• We are energy efficient! “Energy efficiency improvement was an important phenomenon in the global energy balance over the past 30 years. Without energy efficiency improvements, the OECD nations would have used approximately 49% more energy than was actually consumed as of 1998.” Small print: Nevertheless, OECD energy use continues to rise. In 2000 it was 39% higher than in 02/22/10 1973. 5 Source: Geller H, Harrington P, Rosenfeld A H, Tanishima S and Unander F 2006 Policies for increasing energy efficiency: thirty years of experience in OECD countries Energy Policy 34 556–73 http://dx.doi.org/10.1016/j.enpol.2005.11.010 Note that despite these savings of 49%, OECD energy use continues to rise. In 2000 it was 39% higher than in 1973. http://josswinn.posterous.com/polices-for-increasing-energy-efficiency-thir 5
    • Aren’t we? 02/22/10 6 Source: IEA Key World Energy Statistics http://www.iea.org/textbase/nppdf/free/2009/key_stats_2009.pdf I’ve switched from OECD energy consumption to world energy consumption because part of the reduction in energy use in the OECD is due to de-industrialisation and the move to service economies. Energy intensive work has shifted to other places outside the OECD, so it’s misleading to say that our energy consumption has been reduced by x% if we don’t include that which we’ve out-sourced. 6
    • We are, aren’t we?? 02/22/10 7 Source: IEA Key World Energy Statistics http://www.iea.org/textbase/nppdf/free/2009/key_stats_2009.pdf 7
    • “From 2000 to 2006 UK energy efficiency increased by about 2% per year... Because the effects of technological change (including changes in the economy toward services and away from energy intensive industry) just about balanced the overall growth of the economy for the past decade, the UK has seen little growth in its overall carbon dioxide emissions.” 02/22/10 8 Source: Roger A Pielke Jr , The British Climate Change Act: a critical evaluation and proposed alternative approach. 2009 http://www.iop.org/EJ/abstract/1748- 9326/4/2/024010/ 8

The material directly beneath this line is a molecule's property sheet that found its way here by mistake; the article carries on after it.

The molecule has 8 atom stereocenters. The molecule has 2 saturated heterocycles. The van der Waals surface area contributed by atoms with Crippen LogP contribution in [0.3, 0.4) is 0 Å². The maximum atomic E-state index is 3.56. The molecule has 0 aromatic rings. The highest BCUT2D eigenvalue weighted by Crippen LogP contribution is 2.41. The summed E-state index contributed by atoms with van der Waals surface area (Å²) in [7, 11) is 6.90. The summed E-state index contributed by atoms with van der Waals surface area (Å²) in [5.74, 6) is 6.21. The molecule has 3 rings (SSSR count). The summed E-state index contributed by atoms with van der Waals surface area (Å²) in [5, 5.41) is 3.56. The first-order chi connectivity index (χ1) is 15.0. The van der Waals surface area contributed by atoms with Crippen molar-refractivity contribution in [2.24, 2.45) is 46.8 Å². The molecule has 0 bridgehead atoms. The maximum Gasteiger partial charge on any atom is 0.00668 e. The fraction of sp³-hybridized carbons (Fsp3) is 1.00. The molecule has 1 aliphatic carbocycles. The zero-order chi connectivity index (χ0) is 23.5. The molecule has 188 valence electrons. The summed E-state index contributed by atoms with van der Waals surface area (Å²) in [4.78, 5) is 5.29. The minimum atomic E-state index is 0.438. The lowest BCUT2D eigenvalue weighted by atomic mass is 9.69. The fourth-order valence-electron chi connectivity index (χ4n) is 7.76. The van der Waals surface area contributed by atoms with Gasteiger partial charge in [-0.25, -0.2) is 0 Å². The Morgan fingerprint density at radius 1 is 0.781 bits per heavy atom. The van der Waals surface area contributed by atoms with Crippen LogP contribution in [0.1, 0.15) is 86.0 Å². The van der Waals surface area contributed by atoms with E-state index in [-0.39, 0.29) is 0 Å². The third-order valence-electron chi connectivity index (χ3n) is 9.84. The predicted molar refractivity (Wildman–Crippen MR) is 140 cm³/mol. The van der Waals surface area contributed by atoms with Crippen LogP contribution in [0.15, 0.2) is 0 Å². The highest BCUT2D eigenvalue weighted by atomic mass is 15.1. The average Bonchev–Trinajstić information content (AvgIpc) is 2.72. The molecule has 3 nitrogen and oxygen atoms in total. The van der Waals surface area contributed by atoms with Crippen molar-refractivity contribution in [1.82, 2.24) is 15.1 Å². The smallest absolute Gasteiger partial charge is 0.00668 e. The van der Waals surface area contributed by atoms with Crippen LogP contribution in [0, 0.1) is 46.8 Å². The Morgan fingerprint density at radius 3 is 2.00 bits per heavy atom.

• Kidding ourselves about consumption...? The UK reported a 15% decrease in emissions from 1990-2005. However, UK emissions increased by around 19% when emissions from aviation, overseas trade, shipping and tourism were accounted for. “The UK’s environmental impact is as significant from the resources exploited to produce its imports as from the domestic resources it consumes. It mandates counting emissions on a consumption basis.” 02/22/10 9 Source of quote: Too Good to be True? The UK's Climate Change Record http://www.dieterhelm.co.uk/node/656 Half of our emissions occur abroad. For example, as our emissions from production have decreased, China's emissions from production have increased. De-industrialised, service-driven economies become more energy efficient because they import more finished goods rather than raw energy and materials. “50% of the emission growth from 2002 to 2005 was triggered by export production and 60% of these commodities are exported to the West [Weber et al., 2008]. In other words, consumers in developed countries are at least partially responsible for one-third of Chinese emission increase from 2002 to 2005.” Guan, D., Glen Peters, C.L. Weber and K. Hubacek, 2009. Journey to world top emitter – an analysis of the driving forces of China's recent CO2 emissions surge. Geophysical Research Letters, 36 (L04709) http://homepages.see.leeds.ac.uk/~leckh/Guan et al. China_02-05_SDA_Draft.pdf One third of China's emissions are from the production of exports. Guan, D., Hubacek, K., Weber, C.L., Peters, G.P. and Reiner, D.M. (2008) The drivers of Chinese CO2 emissions from 1980 to 2030. Global Environmental Change, 18 (4). pp. 626-634. ISSN 0959-3780 http://eprints.whiterose.ac.uk/5405/ For a study of economic growth and GHG emissions decoupling, see, Wei Ming Huang, Grace W.M. Lee, Chih Cheng Wu, GHG emissions, GDP growth and the Kyoto Protocol: A revisit of Environmental Kuznets Curve hypothesis, Energy Policy, Volume 36, Issue 1, January 2008, Pages 239-247, ISSN 0301-4215, DOI: 10.1016/j.enpol.2007.08.035. http://www.sciencedirect.com/science/article/B6V2W- 4PYR4NP-1/2/03c633d91324a9a96040ff02e9e34864 For an excellent discussion of 'The Myth of Decoupling', see Prosperity Without Growth – The Transition to a Sustainable Economy from the Sustainable Development Commission, ‘The Government’s independent watchdog on sustainable development' http://www.sd-commission.org.uk/publications.php?id=914 “It’s vital to distinguish between ‘relative’ and ‘absolute’ decoupling. Relative decoupling 9